A telling age divide emerged on the question of whether farmers are being personally affected by climate change. Older producers were more likely than younger to say that it had affected growing conditions where they farm
Overall, 38% of farmers overall and 45% of producers between from ages 55 to 64 said their farm had been affected by climate change, compared to 27% of farmers under 44 years of age.
Some 41% of farmers over 65 said they had been affected climate change as well as 31 percent of farmers between ages 45 and 54.
But only a fraction of farmers overall believe they will have to change their choice of crops or alter their farming practices to deal with climate change, which scientists say will result in some regions being drier and hotter and others being wetter and warmer than they are now.
Some 28% of the farmers polled said they would probably have to change farming practices because of climate change and only 14% said crop choices would have to be altered.
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That’s probably because farmers believe that improvements in crop traits will make it possible for them to keep growing the same mix of commodities they do now, said Knight, a former lobbyist for the National Corn Growers Association.
New corn varieties have already been made more drought tolerant through both conventional breeding techniques as well as genetic engineering.
“You may change what you select for the traits of the corn or soybeans, but you probably don’t change the planting decisions because of climate anytime in the near future,” Knight said.
Moreover, farmers already are switching to no-till farming and other resource-conserving practices, according to the poll, which tracks with data reported elsewhere:
- 77% said they had implemented new conservation practices.
- 73% said they were using no-till.
- 65% have invested in precision agriculture techniques that allow nutrients and pesticides to be applied according to need.
- 64% have reduced energy use.
- 60% are applying fewer pesticides.
- 48% have cut back on fertilizer usage.
- 45% have reduced water usage.
The remaining Democratic presidential candidates, former Vice President Joe Biden and Vermont Sen. Bernie Sanders, are both pledging to make climate change a major priority of their respective potential administrations. The front-running Biden promises to "ensure our agricultural sector is the first in the world to achieve net-zero emissions, and that our farmers earn income as we meet this milestone." Among other things, he would put more money into the Conservation Stewardship Program that pays farmers for soil and water-conserving practices.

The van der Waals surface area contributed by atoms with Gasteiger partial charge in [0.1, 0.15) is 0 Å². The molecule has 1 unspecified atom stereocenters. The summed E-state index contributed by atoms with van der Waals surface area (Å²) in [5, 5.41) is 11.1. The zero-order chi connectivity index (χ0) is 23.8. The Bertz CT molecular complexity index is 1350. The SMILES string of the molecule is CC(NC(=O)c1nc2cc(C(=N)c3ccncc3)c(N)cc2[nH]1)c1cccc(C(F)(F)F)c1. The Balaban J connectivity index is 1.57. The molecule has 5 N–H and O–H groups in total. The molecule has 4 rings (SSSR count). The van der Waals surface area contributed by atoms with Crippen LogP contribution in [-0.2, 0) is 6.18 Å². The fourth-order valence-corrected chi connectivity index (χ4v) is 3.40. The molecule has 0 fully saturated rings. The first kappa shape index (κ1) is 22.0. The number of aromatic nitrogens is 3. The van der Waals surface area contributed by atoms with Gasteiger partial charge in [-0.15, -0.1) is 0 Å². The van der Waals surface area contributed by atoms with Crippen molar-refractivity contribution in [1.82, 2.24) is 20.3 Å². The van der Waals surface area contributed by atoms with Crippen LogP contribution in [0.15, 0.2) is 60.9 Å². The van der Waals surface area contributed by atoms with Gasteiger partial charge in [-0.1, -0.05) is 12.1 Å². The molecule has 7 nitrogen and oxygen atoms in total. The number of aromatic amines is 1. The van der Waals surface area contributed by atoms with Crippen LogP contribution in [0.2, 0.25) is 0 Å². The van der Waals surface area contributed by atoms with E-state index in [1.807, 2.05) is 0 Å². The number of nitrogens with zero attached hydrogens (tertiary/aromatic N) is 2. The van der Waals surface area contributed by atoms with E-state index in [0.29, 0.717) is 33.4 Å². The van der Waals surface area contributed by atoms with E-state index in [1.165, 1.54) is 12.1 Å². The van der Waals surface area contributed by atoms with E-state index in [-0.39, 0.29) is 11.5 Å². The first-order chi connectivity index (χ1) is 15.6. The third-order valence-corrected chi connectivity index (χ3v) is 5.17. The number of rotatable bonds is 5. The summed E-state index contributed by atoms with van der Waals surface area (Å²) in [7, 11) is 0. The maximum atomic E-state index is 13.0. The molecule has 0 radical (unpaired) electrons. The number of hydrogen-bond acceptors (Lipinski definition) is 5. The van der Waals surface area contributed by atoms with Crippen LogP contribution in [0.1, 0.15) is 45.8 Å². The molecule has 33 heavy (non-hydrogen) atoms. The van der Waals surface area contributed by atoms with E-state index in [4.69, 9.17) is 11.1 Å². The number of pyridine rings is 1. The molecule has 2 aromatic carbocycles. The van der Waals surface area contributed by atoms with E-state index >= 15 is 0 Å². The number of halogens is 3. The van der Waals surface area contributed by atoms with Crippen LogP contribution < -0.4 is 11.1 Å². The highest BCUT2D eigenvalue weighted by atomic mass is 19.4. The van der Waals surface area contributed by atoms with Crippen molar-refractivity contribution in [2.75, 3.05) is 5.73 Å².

Meanwhile, the Agriculture Department under President Donald Trump's administration in February proposed cutting agriculture's environmental footprint in half by 2050, and Agriculture Secretary Sonny Perdue suggested carbon markets could encourage farmers to reduce greenhouse gas emissions. If reducing carbon emissions "is a social goal and social priority there, then let’s put a price over carbon emissions, and I think you can really see farmers show out in their carbon sequestration efforts," Perdue told reporters.
Debbie Reed, executive director of the Ecosystem Services Market Consortium, says getting more farmers interested in addressing climate change will require showing producers how they can help address the problem rather than blaming them for it. “Finger-pointing is not helpful, not warranted, and just plain wrongheaded,” she said.
But she thinks that the growing interest of corporations in reducing the carbon intensity of their supply chain already is trickling down to farms.
“When companies first started looking at their own footprints and taking actions, it largely did not touch or require engagement or discussions with ag sector. It was mostly internal and not related” to the farmer, she said.
But then when companies started to look at their indirect footprints (that process and what brought them there is a longer conversation … and food and beverage companies had to look at ag, there was this dawning realization that ag has a pretty big footprint that largely had not been addressed.”